Concerns Raised Over Proposed Natural Gas Pipeline
While construction for a proposed pipeline across the northern portion of Massachusetts wouldn’t begin until April 2017, environmental groups are already expressing opposition. The proposal is to upgrade and expand the existing Tennessee Gas Pipeline covering parts of New York, Massachusetts, Connecticut and New Hampshire.
Kinder Morgan’s Northeast Expansion Project would involve construction of roughly 250 miles of new pipeline, about 180 miles being a main route of 36 inch diameter pipe running from the Capitol Region in New York east across the northern part of Massachusetts to Dracut. The additional areas would be serviced by smaller pipe based on the result of a customer solicitation period that wrapped up at the end of March. An existing pipeline runs north to south through the middle of Connecticut and east to west through southern Massachusetts. The proposal is in response to an increasing demand for natural gas laid out by the six New England Governors and the New England States Committee on Electricity. Katy Eiseman co-founded the group No Fracked Gas in Mass. in February.
“We are already doing what we need with energy efficiency to meet our needs,” Eiseman said. “Furthermore, this capacity would go far beyond anything that we could ever image needing for our region. It is really about getting the gas to the coast and to Canada so that it can be shipped to markets where the gas company can make more money.”
Members of the Berkshire Environmental Action Team have been traveling the state discussing the proposed project. The gas that would run through the pipeline would be produced by separate companies fracking in the Marcellus and Utica shale fields of New York, Pennsylvania and Ohio. Kinder Morgan has begun holding town hall meetings in Montague, Massachusetts and will continue west into New York along the proposed route. Laura Chapdelaine, who says she is against fracking altogether, says the company told her a pipeline may go through her six-acre property. She says it would run along railroad tracks that border her land.
“The railroad runs a switching yard so you can image how much vibration and trauma to the ground that goes on from the trains hitching and unhitching constantly,” Chapdelaine said. “And then bring it onto to our property, right across our pond, right through our woods, the one little piece of woods we own, which go up a slope that goes down to the pond so we’d lose all our erosion control there.”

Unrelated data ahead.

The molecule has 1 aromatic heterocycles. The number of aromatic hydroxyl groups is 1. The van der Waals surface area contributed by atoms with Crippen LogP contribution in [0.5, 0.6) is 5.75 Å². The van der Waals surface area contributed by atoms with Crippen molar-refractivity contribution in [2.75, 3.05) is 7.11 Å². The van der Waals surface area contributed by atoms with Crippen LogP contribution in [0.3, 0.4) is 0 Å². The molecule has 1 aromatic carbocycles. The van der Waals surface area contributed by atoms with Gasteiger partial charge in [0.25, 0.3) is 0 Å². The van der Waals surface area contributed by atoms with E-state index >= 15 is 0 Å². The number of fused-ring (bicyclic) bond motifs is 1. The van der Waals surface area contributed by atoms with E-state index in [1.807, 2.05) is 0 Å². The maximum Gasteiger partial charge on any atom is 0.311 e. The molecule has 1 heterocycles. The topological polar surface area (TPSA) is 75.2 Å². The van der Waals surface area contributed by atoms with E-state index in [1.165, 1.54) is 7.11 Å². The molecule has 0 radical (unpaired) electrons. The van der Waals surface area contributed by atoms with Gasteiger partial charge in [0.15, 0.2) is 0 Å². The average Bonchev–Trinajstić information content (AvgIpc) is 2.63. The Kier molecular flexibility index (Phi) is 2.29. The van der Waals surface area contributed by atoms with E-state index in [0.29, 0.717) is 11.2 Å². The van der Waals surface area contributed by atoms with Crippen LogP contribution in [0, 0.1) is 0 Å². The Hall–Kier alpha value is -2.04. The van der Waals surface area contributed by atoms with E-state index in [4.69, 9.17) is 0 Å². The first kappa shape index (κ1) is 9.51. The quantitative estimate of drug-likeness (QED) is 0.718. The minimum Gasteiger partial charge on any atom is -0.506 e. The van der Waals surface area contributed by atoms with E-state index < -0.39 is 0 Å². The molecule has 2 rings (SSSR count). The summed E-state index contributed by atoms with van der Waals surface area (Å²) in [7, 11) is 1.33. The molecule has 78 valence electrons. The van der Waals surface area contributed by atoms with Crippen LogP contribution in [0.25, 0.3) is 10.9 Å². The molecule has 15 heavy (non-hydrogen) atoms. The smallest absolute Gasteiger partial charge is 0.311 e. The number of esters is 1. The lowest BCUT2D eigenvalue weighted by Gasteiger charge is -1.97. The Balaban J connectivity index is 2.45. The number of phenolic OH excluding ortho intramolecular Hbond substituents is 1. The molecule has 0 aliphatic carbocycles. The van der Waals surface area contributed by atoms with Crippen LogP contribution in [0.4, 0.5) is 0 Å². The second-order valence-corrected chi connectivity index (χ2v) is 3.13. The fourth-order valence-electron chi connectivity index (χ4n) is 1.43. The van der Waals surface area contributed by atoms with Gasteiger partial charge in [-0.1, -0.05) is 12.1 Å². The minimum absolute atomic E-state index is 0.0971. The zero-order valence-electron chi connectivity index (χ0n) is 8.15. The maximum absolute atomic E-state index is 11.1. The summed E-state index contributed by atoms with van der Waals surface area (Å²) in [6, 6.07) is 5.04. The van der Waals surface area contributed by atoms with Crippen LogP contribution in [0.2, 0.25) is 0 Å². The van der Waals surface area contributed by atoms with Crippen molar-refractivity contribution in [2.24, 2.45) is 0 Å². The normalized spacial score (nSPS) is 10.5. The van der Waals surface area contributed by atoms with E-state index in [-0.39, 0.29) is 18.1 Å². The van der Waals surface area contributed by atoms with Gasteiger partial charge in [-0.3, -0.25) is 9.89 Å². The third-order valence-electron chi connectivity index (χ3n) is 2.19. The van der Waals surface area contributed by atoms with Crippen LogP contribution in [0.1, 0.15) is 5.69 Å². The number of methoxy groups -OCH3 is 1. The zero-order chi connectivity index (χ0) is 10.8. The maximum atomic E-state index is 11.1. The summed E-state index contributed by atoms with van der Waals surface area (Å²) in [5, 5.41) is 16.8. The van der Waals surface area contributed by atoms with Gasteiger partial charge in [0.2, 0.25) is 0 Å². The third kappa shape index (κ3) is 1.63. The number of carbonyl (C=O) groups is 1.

Richard Wheatley is a spokesman for Kinder Morgan. In addition to the town hall meetings, he says the company will conduct environmental, historical, civil and cultural impact studies along the proposed route. The Federal Energy Regulatory Commission will oversee those studies and conduct its own studies and hold public meetings. Wheatley says Kinder Morgan must first get permission from landowners to survey any land for those studies and that FERC has final approval on the largely underground pipeline. Residents in Montague have drafted a resolution urging the town’s Select Board to ban the surveying of land. ISO-New England, a nonprofit that oversees the region’s electric grid, is expeditiously reviewing a request from the New England States Committee on Electricity to pay for the project through a ratepayer increase. Wheatley says the project cost depends on distribution requests, but could be in the several billion dollar range.
“I would ask that instead we as rate payers have tariffs not for new pipelines, but for more energy efficiency and more sustainable renewable energy,” said Eiseman.
A five-year progress report released by Massachusetts in December 2013 says ISO-New England projects zero growth in the state’s electricity usage over the next decade because of ongoing energy efficiency programs. The January 2014 request from the New England States Committee on Electricity asks ISO-New England to assist in developing infrastructure to deliver at least 1,200 MW of clean energy from no- or low-carbon emission sources to the New England grid to address peak demand during summer and winter. A March report from the committee on electricity says more than half of New England’s electricity is generated by natural gas, compared to just five percent in 1990. The report says the region’s existing pipelines are running near capacity while non-natural gas power plants are being retired, limiting the ability to deliver low cost natural gas. Wheatley says based on the current timetable, pipeline construction would begin April 2017, creating approximately 3,000 jobs during peak construction. The company hopes to have the pipeline in service by November 2018.